Tuesday, June 22, 2021
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Mother tells of walks in sun with daughter at centre of life-support court fight


A woman waiting for appeal court judges to decide whether her five-year-old brain-damaged daughter should be allowed to die has told how she has enjoyed unexpected walks in the spring sunshine with the little girl.

Paula Parfitt said her daughter Pippa Knight, who is in a vegetative state at the Evelina children’s hospital in London has been able to go outside the hospital attached to a portable ventilator.

Ms Parfitt, who is in her early 40s and from Strood Kent said she would not have thought such walks would be possible a few weeks ago.

Doctors treating Pippa say ending life-support treatment would be in her best interests.

She thinks Pippa should leave hospital and go home, and wants specialists to stage a home-care trial, using a portable ventilator.

A High Court judge earlier this year ruled against Ms Parfitt.

Mr Justice Poole decided, in early January, that treatment could lawfully end and said Pippa should be allowed to die.

Ms Parfitt mounted a challenge in the Court of Appeal.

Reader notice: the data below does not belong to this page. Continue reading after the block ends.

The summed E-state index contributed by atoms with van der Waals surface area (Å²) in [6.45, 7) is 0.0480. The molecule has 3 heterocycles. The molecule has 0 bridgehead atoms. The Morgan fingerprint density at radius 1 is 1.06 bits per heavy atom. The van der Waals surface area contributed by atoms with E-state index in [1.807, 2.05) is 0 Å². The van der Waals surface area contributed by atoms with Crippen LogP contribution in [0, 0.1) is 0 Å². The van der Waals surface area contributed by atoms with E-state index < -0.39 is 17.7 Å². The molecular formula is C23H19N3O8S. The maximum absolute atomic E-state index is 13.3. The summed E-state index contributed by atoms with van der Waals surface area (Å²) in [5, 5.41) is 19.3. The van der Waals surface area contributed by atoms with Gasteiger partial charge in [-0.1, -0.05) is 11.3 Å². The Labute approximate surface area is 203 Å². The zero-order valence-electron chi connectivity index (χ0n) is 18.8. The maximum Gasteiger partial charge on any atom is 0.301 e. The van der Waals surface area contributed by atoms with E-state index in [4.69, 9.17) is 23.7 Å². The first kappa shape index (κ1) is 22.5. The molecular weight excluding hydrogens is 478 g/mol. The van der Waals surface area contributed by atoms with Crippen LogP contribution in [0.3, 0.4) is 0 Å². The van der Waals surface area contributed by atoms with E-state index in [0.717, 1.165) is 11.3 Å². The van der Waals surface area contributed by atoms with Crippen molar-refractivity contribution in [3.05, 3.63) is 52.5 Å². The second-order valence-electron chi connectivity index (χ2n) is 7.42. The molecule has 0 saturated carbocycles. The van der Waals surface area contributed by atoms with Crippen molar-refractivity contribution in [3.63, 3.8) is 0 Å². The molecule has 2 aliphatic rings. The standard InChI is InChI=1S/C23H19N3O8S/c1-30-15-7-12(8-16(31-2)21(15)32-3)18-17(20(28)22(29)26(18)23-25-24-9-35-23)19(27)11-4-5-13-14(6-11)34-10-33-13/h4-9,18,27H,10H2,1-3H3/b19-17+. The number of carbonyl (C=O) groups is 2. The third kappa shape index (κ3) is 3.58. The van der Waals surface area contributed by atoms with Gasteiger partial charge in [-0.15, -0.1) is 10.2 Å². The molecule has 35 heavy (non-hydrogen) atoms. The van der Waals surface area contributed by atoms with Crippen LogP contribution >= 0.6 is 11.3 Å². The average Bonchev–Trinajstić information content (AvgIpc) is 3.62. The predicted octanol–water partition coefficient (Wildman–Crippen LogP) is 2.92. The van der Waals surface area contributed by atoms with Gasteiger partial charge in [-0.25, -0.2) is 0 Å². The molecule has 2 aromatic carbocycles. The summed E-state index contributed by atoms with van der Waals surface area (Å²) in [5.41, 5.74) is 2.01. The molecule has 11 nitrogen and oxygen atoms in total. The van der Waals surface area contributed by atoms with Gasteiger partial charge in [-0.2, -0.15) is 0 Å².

Appeal judges considered the case in February and have yet to announce their decision.

Paula Parfitt and daughter, Pippa Knight / PA Media

“A few weeks ago I didn’t think these walks would be taking place at all,” said Ms Parfitt, who is being backed by campaign group the Society for the Protection of Unborn Children.

“We’ve been out three times in the last week with a portable ventilator.

“This shows people what is possible.”

She suggested that a similar arrangement might make it possible for Pippa to live at home and added: “A more modern ventilator which I would have at home would be even better and offer Pippa even more movement and help her even more.”

A barrister representing Ms Parfitt had told appeal judges that independent experts based at other children’s hospitals thought a home-care trial was in Pippa’s best interests.

Vikram Sachdeva QC said other hospitals might have agreed to a home-care trial.

Mr Sachdeva said Pippa was not suffering pain and there was “genuine scope for debate” about what was in her best interests.

He said Pippa would not live for a long time, possibly months, and Ms Parfitt wanted her to die at home.


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